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February 2005 Newsletter


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January 24 saw the twentieth anniversary of perhaps the most important computer advance of the personal computer age - the release of the Macintosh computer by Apple Inc in 1985.

You would have had to used a computer before the Macintosh to realise what an advance it was. For a start, it was the first personal computer to bring to market the "Windows" software invented by the Xerox Palo Alto Laboratories. (PCs waited until 1995 to adopt the same basic technology). It did many other things as well - it was probably the first computer with a friendly interface, the first to play music, the first to allow you to draw pictures and to introduce voice technologies. It was a remarkable step forward which, when accompanied by the desktop publishing software Apple introduced a few years later, saw the personal computer revolution take a giant step forward.

To celebrate, Wired Magazine published a number of articles with more detail on this - try,2125,61730,00.html as a starting point.

To quote Apple co-founder Steve Wozniak, "It's real easy to see that every computer in the world's a Macintosh now. There was a time when Windows wasn't Windows. They had Microsoft DOS, and DOS was lines you had to type. And the funny thing is, when they switched over -- Windows 95, Windows 98 -- now they've got a Macintosh."

The revolutionary advances of the Macintosh would be enough to get it into my list of the 100 top gadgets ever invented, but apparently everyone doesn't see it that way. Mobile PC Mag just published such a list of the 100 greatest gadgets of all time, and as might be expected it's top heavy with notebook computers and handhelds. Quite fun to read though, and a great idea, even if I don't entirely agree with their findings.



Another link to our past disappears in the next few months with AOL announcing its intention to drop the USENET newsgroups which once dominated the Internet.

Just as the Mac pioneered computers as socially useful tools, the USENET pioneered social interaction between groups on the Internet - as such it can be seen as the forerunner of chat sites, on line forums, online conferencing and collaboration software.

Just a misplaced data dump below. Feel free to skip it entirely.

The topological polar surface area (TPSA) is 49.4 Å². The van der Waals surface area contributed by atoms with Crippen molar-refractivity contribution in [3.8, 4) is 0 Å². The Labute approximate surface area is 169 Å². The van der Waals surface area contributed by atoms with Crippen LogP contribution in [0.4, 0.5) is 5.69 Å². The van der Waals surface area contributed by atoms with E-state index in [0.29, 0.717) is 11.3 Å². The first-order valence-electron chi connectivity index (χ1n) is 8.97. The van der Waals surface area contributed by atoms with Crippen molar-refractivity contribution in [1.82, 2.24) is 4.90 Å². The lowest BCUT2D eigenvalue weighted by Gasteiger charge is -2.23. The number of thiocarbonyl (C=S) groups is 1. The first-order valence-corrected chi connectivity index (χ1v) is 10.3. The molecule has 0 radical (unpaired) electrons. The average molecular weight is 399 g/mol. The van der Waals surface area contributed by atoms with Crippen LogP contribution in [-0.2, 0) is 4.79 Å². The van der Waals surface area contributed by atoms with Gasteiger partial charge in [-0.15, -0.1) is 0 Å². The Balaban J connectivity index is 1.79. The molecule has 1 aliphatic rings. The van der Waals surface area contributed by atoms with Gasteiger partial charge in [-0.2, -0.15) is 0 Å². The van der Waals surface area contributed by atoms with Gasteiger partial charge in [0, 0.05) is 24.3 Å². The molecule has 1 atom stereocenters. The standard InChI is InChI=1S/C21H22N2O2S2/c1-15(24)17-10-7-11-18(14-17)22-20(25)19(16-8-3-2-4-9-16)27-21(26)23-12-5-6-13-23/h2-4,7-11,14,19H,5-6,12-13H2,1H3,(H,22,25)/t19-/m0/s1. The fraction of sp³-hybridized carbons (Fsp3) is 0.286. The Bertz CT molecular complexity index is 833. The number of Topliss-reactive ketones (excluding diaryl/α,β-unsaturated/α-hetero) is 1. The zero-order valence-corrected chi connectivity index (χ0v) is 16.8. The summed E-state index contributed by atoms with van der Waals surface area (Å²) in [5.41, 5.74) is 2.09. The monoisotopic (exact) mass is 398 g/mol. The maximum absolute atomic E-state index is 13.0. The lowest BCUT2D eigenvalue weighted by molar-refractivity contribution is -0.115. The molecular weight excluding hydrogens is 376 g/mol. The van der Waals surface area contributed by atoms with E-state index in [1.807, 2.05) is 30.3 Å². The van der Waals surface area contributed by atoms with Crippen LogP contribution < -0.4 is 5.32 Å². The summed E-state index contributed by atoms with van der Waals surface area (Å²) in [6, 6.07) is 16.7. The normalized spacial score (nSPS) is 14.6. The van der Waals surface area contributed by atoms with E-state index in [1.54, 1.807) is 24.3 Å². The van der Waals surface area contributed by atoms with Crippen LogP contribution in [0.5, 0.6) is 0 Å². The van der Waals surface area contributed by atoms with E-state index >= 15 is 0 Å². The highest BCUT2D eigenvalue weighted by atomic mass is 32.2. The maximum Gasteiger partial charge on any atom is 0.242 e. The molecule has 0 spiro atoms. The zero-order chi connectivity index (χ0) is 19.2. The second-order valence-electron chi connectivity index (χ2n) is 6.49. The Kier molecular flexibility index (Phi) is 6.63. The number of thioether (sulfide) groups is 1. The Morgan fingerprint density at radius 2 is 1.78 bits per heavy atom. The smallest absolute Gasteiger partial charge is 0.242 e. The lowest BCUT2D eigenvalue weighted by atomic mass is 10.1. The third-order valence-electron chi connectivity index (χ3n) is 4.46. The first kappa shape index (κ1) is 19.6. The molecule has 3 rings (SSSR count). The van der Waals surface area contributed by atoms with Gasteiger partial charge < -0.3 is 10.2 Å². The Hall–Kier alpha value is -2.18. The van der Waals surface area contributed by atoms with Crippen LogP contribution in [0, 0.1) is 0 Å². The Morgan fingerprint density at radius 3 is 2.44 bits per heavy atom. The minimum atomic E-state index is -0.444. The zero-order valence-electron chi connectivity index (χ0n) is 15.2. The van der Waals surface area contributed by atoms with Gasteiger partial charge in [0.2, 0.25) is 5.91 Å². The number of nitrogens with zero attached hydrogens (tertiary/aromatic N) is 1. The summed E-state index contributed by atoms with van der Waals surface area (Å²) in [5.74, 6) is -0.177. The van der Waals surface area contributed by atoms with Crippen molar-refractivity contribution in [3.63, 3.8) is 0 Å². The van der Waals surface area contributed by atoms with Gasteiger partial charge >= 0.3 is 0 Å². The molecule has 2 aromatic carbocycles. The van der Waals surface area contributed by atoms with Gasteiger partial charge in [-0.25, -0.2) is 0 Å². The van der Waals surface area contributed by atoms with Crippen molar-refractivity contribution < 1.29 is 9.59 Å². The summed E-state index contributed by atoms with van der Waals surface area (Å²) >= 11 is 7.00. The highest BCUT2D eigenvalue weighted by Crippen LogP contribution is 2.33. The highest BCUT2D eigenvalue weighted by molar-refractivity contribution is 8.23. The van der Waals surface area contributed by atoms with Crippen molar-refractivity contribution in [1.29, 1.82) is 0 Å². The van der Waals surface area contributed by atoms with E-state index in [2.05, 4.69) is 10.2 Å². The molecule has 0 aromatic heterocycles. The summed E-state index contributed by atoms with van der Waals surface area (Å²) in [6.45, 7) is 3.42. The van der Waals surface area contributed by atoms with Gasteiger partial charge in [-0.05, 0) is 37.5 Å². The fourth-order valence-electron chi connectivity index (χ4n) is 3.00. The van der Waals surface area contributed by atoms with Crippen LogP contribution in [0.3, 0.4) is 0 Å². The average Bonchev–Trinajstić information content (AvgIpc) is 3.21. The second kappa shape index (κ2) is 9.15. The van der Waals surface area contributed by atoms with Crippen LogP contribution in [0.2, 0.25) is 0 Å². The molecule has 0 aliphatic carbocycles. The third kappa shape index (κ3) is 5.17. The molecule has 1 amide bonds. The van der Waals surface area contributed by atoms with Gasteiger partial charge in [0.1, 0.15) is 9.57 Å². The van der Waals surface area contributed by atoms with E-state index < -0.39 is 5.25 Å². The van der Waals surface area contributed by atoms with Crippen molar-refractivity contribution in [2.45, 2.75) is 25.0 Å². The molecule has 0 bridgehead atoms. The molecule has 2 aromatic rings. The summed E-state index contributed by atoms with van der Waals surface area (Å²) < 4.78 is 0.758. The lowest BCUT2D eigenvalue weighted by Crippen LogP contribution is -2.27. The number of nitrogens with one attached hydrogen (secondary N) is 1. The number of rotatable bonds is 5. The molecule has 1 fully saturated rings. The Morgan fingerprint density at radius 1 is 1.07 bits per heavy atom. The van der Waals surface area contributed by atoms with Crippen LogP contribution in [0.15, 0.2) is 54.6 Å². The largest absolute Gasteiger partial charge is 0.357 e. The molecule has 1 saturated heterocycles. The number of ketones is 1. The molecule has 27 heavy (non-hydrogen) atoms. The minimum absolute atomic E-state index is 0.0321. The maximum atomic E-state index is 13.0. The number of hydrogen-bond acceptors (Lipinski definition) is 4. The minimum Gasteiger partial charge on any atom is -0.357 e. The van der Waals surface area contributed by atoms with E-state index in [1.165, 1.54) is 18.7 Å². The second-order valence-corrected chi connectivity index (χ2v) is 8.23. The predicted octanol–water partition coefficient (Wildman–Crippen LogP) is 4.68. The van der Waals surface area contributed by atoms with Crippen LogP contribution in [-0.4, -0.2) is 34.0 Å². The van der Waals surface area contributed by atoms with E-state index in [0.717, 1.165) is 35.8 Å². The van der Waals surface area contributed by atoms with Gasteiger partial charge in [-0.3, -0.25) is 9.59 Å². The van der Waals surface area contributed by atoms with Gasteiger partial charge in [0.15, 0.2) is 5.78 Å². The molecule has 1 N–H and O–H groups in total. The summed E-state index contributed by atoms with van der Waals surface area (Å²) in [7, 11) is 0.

Usenet dates from about 1979. AOL picked it up about 1994 - remember that AOL and Compuserve and other on line companies at first did not see the potential of the Internet and took some time to realise that their proprietary approaches to email provision and online services were going nowhere. So AOL was something of a late adopter.

Newsgroups were prolific, starting from computing science groups, and spreading to fan clubs, sport, you name it there was a newsgroup for it. Organisations like the Association for Progressive Communications started to produce their own more private newsgroups, and some more advanced software, and these text based forums for exchange of views were second only to email in the early days of the Internet as a form of social exchange. They began the phenomena of "virtual communities" which Howard Rheingold and others were to popularise some years later. They also gave birth to the online phenomena of "flaming" - a form of behaviour contributed to by the lack of subtle meaning conveyed by text messages, particularly before emoticons, and also by the lack of social skills of computer scientists. Flaming became a much written about art form before it gradually became to be seen as immature behaviour.

USENet more than anything was responsible for the social culture of the Internet, which with the World Wide Web took on new dimensions.

Ronda and Michael Hauben have written a great book on the Usenet phenomena; you can get a link from